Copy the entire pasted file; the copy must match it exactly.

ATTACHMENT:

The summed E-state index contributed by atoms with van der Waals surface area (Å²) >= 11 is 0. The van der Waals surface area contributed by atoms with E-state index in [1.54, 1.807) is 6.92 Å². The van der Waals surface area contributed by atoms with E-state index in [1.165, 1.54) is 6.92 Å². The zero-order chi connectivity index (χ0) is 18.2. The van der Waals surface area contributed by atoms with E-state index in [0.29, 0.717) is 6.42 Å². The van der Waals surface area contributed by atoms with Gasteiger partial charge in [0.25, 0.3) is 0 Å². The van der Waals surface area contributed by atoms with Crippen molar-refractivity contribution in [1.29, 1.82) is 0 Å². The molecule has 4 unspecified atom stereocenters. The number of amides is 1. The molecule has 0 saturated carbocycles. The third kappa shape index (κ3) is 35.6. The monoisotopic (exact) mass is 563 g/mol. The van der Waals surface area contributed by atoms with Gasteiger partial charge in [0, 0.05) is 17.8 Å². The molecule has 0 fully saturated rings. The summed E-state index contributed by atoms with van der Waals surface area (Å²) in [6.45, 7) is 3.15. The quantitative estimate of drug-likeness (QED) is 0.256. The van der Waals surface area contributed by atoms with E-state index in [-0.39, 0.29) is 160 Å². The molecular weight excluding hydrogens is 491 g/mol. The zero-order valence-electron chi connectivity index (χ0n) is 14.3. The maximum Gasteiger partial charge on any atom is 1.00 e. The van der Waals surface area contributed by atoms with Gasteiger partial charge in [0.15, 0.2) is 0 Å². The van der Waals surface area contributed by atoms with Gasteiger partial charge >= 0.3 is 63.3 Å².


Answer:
The summed E-state index contributed by atoms with van der Waals surface area (Å²) >= 11 is 0. The van der Waals surface area contributed by atoms with E-state index in [1.54, 1.807) is 6.92 Å². The van der Waals surface area contributed by atoms with E-state index in [1.165, 1.54) is 6.92 Å². The zero-order chi connectivity index (χ0) is 18.2. The van der Waals surface area contributed by atoms with E-state index in [0.29, 0.717) is 6.42 Å². The van der Waals surface area contributed by atoms with Gasteiger partial charge in [0.25, 0.3) is 0 Å². The van der Waals surface area contributed by atoms with Crippen molar-refractivity contribution in [1.29, 1.82) is 0 Å². The molecule has 4 unspecified atom stereocenters. The number of amides is 1. The molecule has 0 saturated carbocycles. The third kappa shape index (κ3) is 35.6. The monoisotopic (exact) mass is 563 g/mol. The van der Waals surface area contributed by atoms with Gasteiger partial charge in [0, 0.05) is 17.8 Å². The molecule has 0 fully saturated rings. The summed E-state index contributed by atoms with van der Waals surface area (Å²) in [6.45, 7) is 3.15. The quantitative estimate of drug-likeness (QED) is 0.256. The van der Waals surface area contributed by atoms with E-state index in [-0.39, 0.29) is 160 Å². The molecular weight excluding hydrogens is 491 g/mol. The zero-order valence-electron chi connectivity index (χ0n) is 14.3. The maximum Gasteiger partial charge on any atom is 1.00 e. The van der Waals surface area contributed by atoms with Gasteiger partial charge in [0.15, 0.2) is 0 Å². The van der Waals surface area contributed by atoms with Gasteiger partial charge >= 0.3 is 63.3 Å².